This is when things started to turn around which is funny because it was as if something just clicked. After being slowly exposed back to regular items, places, and then discharged from the hospital I found myself in a place I’d never seen before. I wasn’t sad…I wasn’t angry…I was hopeful. I spent my days applying to universities, going to treatment, and creating the best possible life for myself under the circumstances. I found myself employed as a dog groomer, I saved enough money to move out of my parent’s house and got accepted to McMaster University. I didn’t want to self-destruct, I wanted to show people that I could make it through. I wanted to show people that no matter the shit that happens we can adapt and move on. I went through almost every piece of shit that can come of BPD. Self-harm, eating disorders, suicide, and addiction. I was sick of punishing myself for things that happened to me. I accepted the responsibility of recovery and the part in my own self-destruction. After being put into intensive outpatient therapy I came out as transgendered and started my transition. I started going to actual therapy rather than programs. I found peace in the fact that my entire life was not the systems fault and it wasn’t my fault either. I did the best that I could under every circumstance and being exposed to almost only the medical industry for my entire adolescence I never got the chance to learn to socialize, go to school, or be a kid and that’s ok. I was saving my life and I’m one of the luckiest people in the world to go through so many health risks and come out alive. Today I stutter and suffer from involuntary body movements, I still have osteoporosis and anaemia, my brain has endured several traumas leaving parts of it dysfunctional, I shake and tremble consistently throughout the day, my body is in constant pain from bone rot, and I’ve lost almost all of my concentration and memory from these trauma’s but I’ve found ways to cope and work with my body to produce enough of a functioning ability to attend McMaster University as a scholar, raise thousands of dollars for mental health awareness, work a part-time job, organize fundraising volunteer events, and work as a social media and marketing lead on the Jack.org team.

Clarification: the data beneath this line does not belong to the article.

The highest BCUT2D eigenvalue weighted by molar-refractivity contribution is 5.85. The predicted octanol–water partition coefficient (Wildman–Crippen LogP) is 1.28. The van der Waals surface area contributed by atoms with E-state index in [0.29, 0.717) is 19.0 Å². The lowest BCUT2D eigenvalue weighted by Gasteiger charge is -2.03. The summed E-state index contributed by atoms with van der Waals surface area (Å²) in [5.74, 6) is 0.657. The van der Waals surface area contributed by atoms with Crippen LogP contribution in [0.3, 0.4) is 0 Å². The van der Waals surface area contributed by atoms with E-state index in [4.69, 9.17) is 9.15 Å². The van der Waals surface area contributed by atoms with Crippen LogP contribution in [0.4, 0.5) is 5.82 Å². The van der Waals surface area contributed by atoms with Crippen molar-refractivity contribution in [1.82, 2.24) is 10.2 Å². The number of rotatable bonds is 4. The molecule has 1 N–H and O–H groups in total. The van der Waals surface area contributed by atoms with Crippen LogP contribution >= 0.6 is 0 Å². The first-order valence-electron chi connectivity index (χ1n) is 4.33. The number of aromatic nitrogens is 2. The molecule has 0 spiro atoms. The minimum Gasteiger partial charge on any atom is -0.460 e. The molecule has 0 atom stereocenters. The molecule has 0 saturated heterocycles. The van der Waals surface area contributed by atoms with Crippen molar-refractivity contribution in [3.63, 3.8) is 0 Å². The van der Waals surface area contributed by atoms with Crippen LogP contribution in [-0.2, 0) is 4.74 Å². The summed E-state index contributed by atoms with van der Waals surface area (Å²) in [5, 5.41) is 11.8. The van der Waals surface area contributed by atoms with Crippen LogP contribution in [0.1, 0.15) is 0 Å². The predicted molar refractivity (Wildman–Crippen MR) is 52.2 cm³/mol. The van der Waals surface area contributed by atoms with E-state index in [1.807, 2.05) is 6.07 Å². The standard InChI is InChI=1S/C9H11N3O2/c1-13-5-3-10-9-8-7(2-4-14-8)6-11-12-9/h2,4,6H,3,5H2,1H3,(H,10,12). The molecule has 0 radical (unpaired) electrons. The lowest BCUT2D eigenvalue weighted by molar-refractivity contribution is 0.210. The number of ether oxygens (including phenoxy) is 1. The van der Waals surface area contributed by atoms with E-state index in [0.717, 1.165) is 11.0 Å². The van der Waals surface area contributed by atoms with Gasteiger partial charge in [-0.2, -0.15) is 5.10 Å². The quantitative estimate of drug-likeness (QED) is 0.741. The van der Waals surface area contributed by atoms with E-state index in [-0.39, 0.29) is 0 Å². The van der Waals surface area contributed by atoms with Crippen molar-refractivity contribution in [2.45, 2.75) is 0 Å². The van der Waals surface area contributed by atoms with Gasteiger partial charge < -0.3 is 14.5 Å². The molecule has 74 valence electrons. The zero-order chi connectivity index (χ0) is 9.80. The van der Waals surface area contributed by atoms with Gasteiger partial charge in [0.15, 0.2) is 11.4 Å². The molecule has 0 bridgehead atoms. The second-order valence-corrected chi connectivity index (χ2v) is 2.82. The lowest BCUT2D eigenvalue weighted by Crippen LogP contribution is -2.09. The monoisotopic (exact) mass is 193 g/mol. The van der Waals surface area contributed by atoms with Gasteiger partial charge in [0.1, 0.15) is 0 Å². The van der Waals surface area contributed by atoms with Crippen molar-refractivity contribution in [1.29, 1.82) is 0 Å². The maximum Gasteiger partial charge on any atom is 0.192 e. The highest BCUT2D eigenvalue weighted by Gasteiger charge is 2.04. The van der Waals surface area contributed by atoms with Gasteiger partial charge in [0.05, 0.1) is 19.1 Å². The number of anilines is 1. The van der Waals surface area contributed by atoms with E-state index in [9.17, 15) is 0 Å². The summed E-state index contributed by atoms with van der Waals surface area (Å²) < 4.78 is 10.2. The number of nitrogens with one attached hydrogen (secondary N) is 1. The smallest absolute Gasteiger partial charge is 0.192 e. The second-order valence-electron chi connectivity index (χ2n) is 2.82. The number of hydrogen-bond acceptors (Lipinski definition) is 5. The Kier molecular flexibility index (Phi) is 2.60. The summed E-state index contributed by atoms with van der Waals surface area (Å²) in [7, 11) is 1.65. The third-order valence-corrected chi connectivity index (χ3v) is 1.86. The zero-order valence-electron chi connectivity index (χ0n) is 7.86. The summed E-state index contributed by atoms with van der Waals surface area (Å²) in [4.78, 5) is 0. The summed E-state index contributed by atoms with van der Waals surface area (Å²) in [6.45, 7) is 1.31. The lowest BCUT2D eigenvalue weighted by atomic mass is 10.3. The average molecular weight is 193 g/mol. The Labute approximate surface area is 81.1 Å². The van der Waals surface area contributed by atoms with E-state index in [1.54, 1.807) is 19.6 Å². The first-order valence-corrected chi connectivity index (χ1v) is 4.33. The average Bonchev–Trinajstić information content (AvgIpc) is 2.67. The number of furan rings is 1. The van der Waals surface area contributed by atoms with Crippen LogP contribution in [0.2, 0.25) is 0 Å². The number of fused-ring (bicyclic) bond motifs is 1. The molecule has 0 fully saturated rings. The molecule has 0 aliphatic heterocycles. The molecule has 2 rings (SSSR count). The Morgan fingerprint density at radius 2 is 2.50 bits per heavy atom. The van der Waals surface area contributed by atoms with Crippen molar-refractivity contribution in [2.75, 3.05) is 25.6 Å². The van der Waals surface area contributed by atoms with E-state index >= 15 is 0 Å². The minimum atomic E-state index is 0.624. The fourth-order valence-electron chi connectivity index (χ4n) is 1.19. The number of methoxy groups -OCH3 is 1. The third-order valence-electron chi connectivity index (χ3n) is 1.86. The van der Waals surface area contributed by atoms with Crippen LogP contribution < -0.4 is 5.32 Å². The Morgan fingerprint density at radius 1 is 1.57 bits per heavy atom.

My story is unique and I’m lucky enough to have the chance to share it. It has become one of the biggest reasons to live for another day. I went through the system and came out alive and I know things that others couldn’t imagine. I want to put my brain to use and help others in similar situations. That’s why I created CraZee Advocacy and that’s why I’m sharing my story with you. I know it’s cliche, but if I can make it through…so can you.